Richemont had tried to sell the label once before, five years ago, but failed to do so and restructured it instead. However, in the intervening years, the unit has proved to be a weak performer in the Richemont portfolio and while its other ultra luxury brands such as Cartier and Chloé have made a more positive impact, Lancel has remained lossmaking.
Given that the new owner, Piquadro, is listed on the Milan stock exchange, it could mean we’ll get to hear more details in future results announcements about just how well or badly Lancel is faring.
For now though, not a great deal is known. Richemont has simply said that the sale “will have no material impact on” its balance sheet, cash flow or results for the year ending 31 March 2019.
When the sale talks were announced a couple of months ago, analysts estimated that Lancel was starting to see its sales rise with suggestions of around €130 million-€150 million a year. But that was a tiny percentage of Richemont’s overall sales, which are approaching €11 billion.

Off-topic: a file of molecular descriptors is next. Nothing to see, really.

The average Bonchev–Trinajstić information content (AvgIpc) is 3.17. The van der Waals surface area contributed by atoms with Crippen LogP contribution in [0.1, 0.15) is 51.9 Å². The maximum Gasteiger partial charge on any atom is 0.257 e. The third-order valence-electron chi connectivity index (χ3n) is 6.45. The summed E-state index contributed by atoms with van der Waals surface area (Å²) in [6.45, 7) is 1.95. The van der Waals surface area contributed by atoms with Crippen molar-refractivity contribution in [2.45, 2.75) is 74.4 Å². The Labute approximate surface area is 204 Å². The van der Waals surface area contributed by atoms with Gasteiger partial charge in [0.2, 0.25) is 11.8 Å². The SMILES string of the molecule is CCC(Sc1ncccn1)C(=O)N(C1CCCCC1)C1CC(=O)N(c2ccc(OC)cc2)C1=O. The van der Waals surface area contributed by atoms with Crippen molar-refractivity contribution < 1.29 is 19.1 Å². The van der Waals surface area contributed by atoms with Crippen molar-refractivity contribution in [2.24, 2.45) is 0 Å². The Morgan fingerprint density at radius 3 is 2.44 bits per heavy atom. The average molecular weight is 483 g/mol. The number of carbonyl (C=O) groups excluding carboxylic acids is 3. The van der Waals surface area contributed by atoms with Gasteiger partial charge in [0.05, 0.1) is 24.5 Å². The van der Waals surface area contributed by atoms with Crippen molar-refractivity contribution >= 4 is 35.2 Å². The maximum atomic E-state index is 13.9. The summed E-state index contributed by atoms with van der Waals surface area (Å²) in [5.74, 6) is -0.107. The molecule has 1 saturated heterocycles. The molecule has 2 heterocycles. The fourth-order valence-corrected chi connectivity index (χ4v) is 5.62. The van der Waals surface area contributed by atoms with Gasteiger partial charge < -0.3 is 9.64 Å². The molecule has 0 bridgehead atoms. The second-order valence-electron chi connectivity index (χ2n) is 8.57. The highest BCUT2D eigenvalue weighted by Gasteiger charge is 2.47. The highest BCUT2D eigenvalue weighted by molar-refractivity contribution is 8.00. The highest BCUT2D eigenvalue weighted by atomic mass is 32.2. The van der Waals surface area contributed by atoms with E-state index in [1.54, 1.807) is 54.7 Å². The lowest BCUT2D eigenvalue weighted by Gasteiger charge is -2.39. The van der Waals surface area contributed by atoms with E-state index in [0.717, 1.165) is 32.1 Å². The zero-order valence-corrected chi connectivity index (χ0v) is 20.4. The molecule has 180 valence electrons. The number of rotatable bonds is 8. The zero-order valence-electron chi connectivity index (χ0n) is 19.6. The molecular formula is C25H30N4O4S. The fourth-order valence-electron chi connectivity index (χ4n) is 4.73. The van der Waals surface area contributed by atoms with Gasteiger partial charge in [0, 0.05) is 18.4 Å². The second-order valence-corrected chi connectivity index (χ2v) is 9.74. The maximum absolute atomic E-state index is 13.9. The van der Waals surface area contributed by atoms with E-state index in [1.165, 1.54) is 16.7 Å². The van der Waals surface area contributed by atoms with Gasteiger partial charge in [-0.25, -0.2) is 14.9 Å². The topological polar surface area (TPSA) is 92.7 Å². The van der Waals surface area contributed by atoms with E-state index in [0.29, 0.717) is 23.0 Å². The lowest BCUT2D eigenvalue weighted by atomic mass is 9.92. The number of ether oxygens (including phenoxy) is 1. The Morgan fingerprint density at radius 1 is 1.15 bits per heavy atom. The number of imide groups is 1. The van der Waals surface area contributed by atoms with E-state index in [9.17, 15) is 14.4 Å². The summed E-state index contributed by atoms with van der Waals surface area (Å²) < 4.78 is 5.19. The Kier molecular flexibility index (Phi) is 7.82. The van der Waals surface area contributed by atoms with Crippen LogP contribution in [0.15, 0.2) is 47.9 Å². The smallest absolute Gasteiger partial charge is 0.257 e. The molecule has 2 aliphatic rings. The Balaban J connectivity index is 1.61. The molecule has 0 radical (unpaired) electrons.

One analyst also expected Lancel to post an annual loss of at least €40 million, although another suggested that it might now be breaking even. That latter analyst also suggested the sale price could be roughly equivalent to one year’s turnover for the brand.
Piquadro is a smaller entity than Lancel with sales of less than €80 million a year and it now has a big task on its hands. The company has made other acquisitions, buying leather goods maker The Bridge around 18 months ago. But this purchase will be its most ambitious yet and heightens its presence in a high-margin but also hugely-competitive sector.
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